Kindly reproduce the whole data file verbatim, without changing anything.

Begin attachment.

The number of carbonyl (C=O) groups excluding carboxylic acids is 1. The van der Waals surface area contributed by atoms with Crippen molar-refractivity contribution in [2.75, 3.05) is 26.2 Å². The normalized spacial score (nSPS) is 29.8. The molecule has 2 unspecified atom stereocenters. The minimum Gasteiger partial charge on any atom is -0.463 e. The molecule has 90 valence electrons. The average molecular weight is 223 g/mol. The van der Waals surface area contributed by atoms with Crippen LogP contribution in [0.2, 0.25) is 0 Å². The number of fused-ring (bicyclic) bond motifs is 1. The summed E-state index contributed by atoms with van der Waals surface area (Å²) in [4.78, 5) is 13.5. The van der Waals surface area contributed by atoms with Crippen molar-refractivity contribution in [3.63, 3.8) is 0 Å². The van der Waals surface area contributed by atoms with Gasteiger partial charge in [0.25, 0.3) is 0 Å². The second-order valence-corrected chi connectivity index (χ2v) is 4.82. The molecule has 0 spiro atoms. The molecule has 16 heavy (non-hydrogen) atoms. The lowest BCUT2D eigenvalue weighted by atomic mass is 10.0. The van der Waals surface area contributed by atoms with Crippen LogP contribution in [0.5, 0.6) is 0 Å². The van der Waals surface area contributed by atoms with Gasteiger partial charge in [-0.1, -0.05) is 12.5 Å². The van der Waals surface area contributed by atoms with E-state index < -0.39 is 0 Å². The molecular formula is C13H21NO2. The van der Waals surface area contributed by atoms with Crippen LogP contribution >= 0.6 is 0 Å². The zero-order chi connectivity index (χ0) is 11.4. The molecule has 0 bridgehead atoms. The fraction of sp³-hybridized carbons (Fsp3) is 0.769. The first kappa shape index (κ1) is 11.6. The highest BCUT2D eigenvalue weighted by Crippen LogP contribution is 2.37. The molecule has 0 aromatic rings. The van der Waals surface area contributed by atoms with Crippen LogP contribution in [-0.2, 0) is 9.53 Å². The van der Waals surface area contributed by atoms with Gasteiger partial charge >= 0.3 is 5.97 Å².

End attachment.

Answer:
The number of carbonyl (C=O) groups excluding carboxylic acids is 1. The van der Waals surface area contributed by atoms with Crippen molar-refractivity contribution in [2.75, 3.05) is 26.2 Å². The normalized spacial score (nSPS) is 29.8. The molecule has 2 unspecified atom stereocenters. The minimum Gasteiger partial charge on any atom is -0.463 e. The molecule has 90 valence electrons. The average molecular weight is 223 g/mol. The van der Waals surface area contributed by atoms with Crippen LogP contribution in [0.2, 0.25) is 0 Å². The number of fused-ring (bicyclic) bond motifs is 1. The summed E-state index contributed by atoms with van der Waals surface area (Å²) in [4.78, 5) is 13.5. The van der Waals surface area contributed by atoms with Crippen molar-refractivity contribution in [3.63, 3.8) is 0 Å². The van der Waals surface area contributed by atoms with Gasteiger partial charge in [0.25, 0.3) is 0 Å². The second-order valence-corrected chi connectivity index (χ2v) is 4.82. The molecule has 0 spiro atoms. The molecule has 16 heavy (non-hydrogen) atoms. The lowest BCUT2D eigenvalue weighted by atomic mass is 10.0. The van der Waals surface area contributed by atoms with Crippen LogP contribution in [0.5, 0.6) is 0 Å². The van der Waals surface area contributed by atoms with Gasteiger partial charge in [-0.1, -0.05) is 12.5 Å². The van der Waals surface area contributed by atoms with E-state index < -0.39 is 0 Å². The molecular formula is C13H21NO2. The van der Waals surface area contributed by atoms with Crippen LogP contribution >= 0.6 is 0 Å². The zero-order chi connectivity index (χ0) is 11.4. The molecule has 0 bridgehead atoms. The fraction of sp³-hybridized carbons (Fsp3) is 0.769. The first kappa shape index (κ1) is 11.6. The highest BCUT2D eigenvalue weighted by Crippen LogP contribution is 2.37. The molecule has 0 aromatic rings. The van der Waals surface area contributed by atoms with Crippen LogP contribution in [-0.2, 0) is 9.53 Å². The van der Waals surface area contributed by atoms with Gasteiger partial charge >= 0.3 is 5.97 Å².